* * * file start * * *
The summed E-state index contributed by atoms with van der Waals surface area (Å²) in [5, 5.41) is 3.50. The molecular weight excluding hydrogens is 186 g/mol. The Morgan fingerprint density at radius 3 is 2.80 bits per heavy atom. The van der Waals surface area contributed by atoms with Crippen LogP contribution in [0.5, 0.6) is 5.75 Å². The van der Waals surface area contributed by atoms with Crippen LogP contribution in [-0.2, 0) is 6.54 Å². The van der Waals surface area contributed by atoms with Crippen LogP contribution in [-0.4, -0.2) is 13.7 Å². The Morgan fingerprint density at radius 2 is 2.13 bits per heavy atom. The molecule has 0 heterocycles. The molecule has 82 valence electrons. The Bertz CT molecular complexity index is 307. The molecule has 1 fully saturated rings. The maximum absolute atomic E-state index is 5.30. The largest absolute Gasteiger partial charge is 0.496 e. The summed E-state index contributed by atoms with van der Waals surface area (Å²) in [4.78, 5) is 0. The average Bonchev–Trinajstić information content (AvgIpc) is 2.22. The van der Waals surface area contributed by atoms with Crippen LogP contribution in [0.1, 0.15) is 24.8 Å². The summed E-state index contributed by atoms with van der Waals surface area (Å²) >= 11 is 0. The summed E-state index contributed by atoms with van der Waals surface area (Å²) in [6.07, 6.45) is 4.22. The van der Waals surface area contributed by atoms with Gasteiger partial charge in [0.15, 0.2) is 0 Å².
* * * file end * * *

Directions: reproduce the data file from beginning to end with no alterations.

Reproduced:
The summed E-state index contributed by atoms with van der Waals surface area (Å²) in [5, 5.41) is 3.50. The molecular weight excluding hydrogens is 186 g/mol. The Morgan fingerprint density at radius 3 is 2.80 bits per heavy atom. The van der Waals surface area contributed by atoms with Crippen LogP contribution in [0.5, 0.6) is 5.75 Å². The van der Waals surface area contributed by atoms with Crippen LogP contribution in [-0.2, 0) is 6.54 Å². The van der Waals surface area contributed by atoms with Crippen LogP contribution in [-0.4, -0.2) is 13.7 Å². The Morgan fingerprint density at radius 2 is 2.13 bits per heavy atom. The molecule has 0 heterocycles. The molecule has 82 valence electrons. The Bertz CT molecular complexity index is 307. The molecule has 1 fully saturated rings. The maximum absolute atomic E-state index is 5.30. The largest absolute Gasteiger partial charge is 0.496 e. The summed E-state index contributed by atoms with van der Waals surface area (Å²) in [4.78, 5) is 0. The average Bonchev–Trinajstić information content (AvgIpc) is 2.22. The van der Waals surface area contributed by atoms with Crippen LogP contribution in [0.1, 0.15) is 24.8 Å². The summed E-state index contributed by atoms with van der Waals surface area (Å²) >= 11 is 0. The summed E-state index contributed by atoms with van der Waals surface area (Å²) in [6.07, 6.45) is 4.22. The van der Waals surface area contributed by atoms with Gasteiger partial charge in [0.15, 0.2) is 0 Å².